Older Residents at Risk During Extreme Cold
Older adults need to be careful as forecasters predict continued frigid temperatures and very cold wind chills across the Ohio Valley.
Current temperatures are well below average for this time of year, with single-digit lows and negative wind-chill readings.
“Older adults are at increased risk for complications from conditions, including snow, ice, bitter cold and more. Factors like age-related changes and medication side effects can intensify the impact,” said Beverley Laubert, interim director of the Ohio Department of Aging. “Extremely cold temperatures equal severe weather, and we ask (everyone) to check on older loved ones, neighbors and friends during this and other severe weather.”
The Department of Aging encourages all residents to check on older loved ones, friends and neighbors before, during and after severe winter conditions, to ensure they are OK and have the resources they need. Those resources include safe food and water, a safe means to heat their homes and access to a phone that will work without power or landline service.
Confusion, disorientation and irritability can be symptoms of conditions such as dehydration, stress and fatigue. If someone appears ill or is injured, call 911 immediately.
All residents should have a winter preparedness plan that enables them to remain in place for three days if they become unable to leave their homes because of weather conditions. Each household should have an emergency kit that contains, at a minimum, a battery-operated radio, flashlight, extra batteries, a loud whistle or bell, food that can be opened and prepared easily, one gallon per person per day of water, extra blankets and a first aid kit.
Older adults may have a few additional considerations:
∫ A backup supply of daily medicines and the means to store them properly;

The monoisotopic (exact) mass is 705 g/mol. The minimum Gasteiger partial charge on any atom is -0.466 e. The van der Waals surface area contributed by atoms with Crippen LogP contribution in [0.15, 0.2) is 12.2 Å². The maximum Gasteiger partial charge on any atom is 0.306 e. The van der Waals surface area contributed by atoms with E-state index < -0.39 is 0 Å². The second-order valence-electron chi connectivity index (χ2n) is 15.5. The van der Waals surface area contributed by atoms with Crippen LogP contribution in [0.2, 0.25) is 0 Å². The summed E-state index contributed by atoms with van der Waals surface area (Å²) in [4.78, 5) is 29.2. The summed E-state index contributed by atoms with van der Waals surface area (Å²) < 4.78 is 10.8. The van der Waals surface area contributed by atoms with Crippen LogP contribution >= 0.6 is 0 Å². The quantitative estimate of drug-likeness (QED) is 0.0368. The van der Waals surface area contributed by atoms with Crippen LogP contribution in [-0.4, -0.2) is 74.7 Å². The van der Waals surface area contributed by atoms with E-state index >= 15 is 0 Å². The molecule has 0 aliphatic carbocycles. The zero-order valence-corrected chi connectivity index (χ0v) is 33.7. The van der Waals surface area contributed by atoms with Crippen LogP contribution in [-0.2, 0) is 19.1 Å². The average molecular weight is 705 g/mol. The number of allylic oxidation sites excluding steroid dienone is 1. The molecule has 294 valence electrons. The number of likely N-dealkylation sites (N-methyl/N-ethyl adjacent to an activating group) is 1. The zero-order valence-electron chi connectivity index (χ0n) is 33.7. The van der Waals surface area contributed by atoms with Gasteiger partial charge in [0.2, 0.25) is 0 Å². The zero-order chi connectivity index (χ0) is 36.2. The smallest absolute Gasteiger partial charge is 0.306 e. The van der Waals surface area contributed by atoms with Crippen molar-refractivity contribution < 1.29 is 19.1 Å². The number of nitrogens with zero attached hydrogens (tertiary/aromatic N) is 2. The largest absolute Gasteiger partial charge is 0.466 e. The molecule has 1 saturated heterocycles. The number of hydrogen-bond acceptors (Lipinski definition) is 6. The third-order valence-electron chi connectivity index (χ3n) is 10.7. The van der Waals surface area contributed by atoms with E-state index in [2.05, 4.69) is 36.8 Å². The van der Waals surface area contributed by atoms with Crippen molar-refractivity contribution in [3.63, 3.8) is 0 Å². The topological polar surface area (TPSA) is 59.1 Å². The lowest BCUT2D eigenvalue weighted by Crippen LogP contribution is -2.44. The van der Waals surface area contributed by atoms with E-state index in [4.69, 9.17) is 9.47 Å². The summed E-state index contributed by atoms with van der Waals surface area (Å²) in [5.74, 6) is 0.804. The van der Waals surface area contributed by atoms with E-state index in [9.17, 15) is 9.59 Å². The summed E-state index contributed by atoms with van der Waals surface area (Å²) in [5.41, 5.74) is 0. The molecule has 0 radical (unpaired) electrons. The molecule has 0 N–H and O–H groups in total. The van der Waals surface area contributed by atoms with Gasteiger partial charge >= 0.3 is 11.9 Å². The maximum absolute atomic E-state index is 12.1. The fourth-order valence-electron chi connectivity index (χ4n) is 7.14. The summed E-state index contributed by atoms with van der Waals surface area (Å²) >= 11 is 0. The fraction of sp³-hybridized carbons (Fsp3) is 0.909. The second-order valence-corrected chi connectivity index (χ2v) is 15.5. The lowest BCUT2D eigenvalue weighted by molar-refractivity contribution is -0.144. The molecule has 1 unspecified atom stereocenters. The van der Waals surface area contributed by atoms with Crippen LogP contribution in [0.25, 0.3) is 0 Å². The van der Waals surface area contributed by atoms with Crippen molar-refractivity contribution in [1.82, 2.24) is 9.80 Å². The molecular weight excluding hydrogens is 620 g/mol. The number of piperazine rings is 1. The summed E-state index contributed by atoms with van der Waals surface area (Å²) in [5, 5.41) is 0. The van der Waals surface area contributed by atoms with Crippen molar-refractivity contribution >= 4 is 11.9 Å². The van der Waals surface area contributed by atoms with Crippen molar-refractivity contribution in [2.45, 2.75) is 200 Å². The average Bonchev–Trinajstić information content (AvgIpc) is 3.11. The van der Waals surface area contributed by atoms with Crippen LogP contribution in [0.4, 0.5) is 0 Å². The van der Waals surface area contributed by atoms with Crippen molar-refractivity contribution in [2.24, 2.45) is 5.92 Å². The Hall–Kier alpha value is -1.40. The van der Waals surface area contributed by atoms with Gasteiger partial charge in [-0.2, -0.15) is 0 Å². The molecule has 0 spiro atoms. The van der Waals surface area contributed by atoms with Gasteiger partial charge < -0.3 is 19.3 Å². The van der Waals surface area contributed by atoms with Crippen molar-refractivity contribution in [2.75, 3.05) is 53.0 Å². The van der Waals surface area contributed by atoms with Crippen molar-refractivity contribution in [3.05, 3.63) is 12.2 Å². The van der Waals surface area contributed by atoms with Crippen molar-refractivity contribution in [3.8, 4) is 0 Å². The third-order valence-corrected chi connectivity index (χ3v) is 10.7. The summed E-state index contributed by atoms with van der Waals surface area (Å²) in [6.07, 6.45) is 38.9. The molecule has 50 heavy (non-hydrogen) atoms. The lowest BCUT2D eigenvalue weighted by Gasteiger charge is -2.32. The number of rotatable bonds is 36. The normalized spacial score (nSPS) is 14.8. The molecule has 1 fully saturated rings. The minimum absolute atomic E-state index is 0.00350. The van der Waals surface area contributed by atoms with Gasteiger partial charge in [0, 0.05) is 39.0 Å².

∫ Ready access to medical equipment; assistive devices such as canes, walkers, wheelchairs, lifts and oxygen tanks; as well as spare batteries and non-powered options;
∫ A safe place to go if it becomes unsafe to stay at home, and a plan for getting there; and
∫ Instructions for rescue personnel to help residents relocate safely and quickly in an emergency.
Preparation should include a plan for safely keeping the temperature in the home comfortable. Use only space heaters that have been tested and certified to the latest safety standards, and do not leave a space heater unattended. Never use a kitchen stove or any other appliance not designed to heat a home for that purpose.
Snow and freezing rain also increases the risk of a potentially life-changing fall for older people. Anyone who must go out in wintry conditions should wear boots or shoes that fit properly and have good traction.
Bundle up to stay warm, but make sure you can see and move freely. Allow extra time for travel and try to walk only on surfaces that have been cleared and treated for ice and snow.
The Ohio Department of Aging works with the state’s 12 area agencies on aging to make sure that each community has a plan for assisting older adults during weather emergencies. An area agency can also help identify resources, such as energy assistance, chore service and minor home repairs that can help older adults stay warm and safe this winter.
To be connected to the agency, call 1-866-243-5678. More emergency preparedness advice and resources are available on the department’s website, aging.ohio.gov/safeathome.